The Fight Over Benchmarks in Iraq

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CommonDreams.org

The Fight Over Benchmarks in Iraq

by
Tom Hayden

As the Democratic consensus in Washington stumbles reluctantly towards acceptance of Congressional funding for Iraq, there needs to be a clearer focus on the forthcoming issue of "benchmarks". If the Democrats act as tough negotiators, the benchmarks can become more than symbolic window-dressing. Since the current Baghdad regime is unlikely to comply with any meaningful benchmarks, a deeper showdown is almost guaranteed in the next six months.

Bush has retreated in the negotiations to include benchmarks in the appropriation process immediately ahead. The generals in the field will issue their verdict on the "surge" in September. If al-Maliki remains recalcitrant, and the surge continues to go nowhere, many in Congress will be obsessing about their political lives going into 2008.

Faced with the alternatives, Bush may opt for the "constitutional" overthrow of al-Maliki and his replacement by someone more pliable like the CIA asset Iyad Allawi or the neo-liberal former finance minister, Adel Abdul Mahdi. The response within the Iraqi parliament, with 144 signers of a withdrawal petition, promises to be volatile.

Bush will wish for changing faces in Baghdad's high places, but the structure of occupation will be threatened by powerful forces in both countries.

That is why the peace Democrats need to fight for enforceable benchmarks that clearly resonate with most Americans.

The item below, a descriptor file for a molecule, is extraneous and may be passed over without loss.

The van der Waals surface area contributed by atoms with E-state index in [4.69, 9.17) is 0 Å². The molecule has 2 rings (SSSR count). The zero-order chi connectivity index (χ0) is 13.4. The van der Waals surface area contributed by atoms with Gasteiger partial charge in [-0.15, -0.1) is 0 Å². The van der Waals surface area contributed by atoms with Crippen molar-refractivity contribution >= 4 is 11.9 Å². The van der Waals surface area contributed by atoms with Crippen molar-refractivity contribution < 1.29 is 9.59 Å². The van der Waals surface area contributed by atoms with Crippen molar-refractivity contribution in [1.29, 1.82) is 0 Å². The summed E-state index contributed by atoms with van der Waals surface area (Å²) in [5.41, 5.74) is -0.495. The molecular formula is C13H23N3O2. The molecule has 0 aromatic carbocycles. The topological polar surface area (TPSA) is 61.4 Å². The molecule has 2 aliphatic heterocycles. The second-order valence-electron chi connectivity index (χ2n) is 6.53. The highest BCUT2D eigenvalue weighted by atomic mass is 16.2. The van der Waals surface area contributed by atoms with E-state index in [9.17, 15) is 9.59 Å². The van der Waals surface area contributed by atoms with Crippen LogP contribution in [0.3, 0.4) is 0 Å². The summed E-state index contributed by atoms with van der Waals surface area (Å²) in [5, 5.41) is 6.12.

One benchmark to advocate for is an amendment to suspend US funding for any training, equipping or American advising of the sectarian militias hidden within the Iraqi interior and defense ministries. These are the foundation of the "El Salvador option" of low-visibility dirty war that some hope will last long after the departure of US combat troops.

This month is the agreed deadline for the "militia reform" measure agreed to in principle by al-Maliki, the White House and the Baker-Hamilton Report. Congress can ignore the deadline or insist on consequences for the continued violation of this measure.

As the Baker-Hamilton Report says on the subject of consequences, "if the Iraqi government does not make substantial progress towards the achievement of milestones…the United States should reduce its political, military, or economic support for the Iraqi government." [recommendation # 21]

If Congress is afraid to cut funding for American troops, how about direct or indirect funding for advisers to militias and death squads. Isn't "no taxes for torture" a supportable benchmark?

Other benchmarks already past their due date include:

By end of 2006-early 2007:

• the provincial election law which would empower Sunnis where they are a majority [no progress]; • the de-Baathification law [token progress amidst violent attacks on Sunni lawmakers]; • by March 2007, a referendum on the constitution designed to accommodate Sunni interests [no progress]; • by May, the militia control law [no progress], amnesty [no progress] , and completion of national reconciliation efforts [ditto]. • Completion of non-sectarian petroleum law [stalled];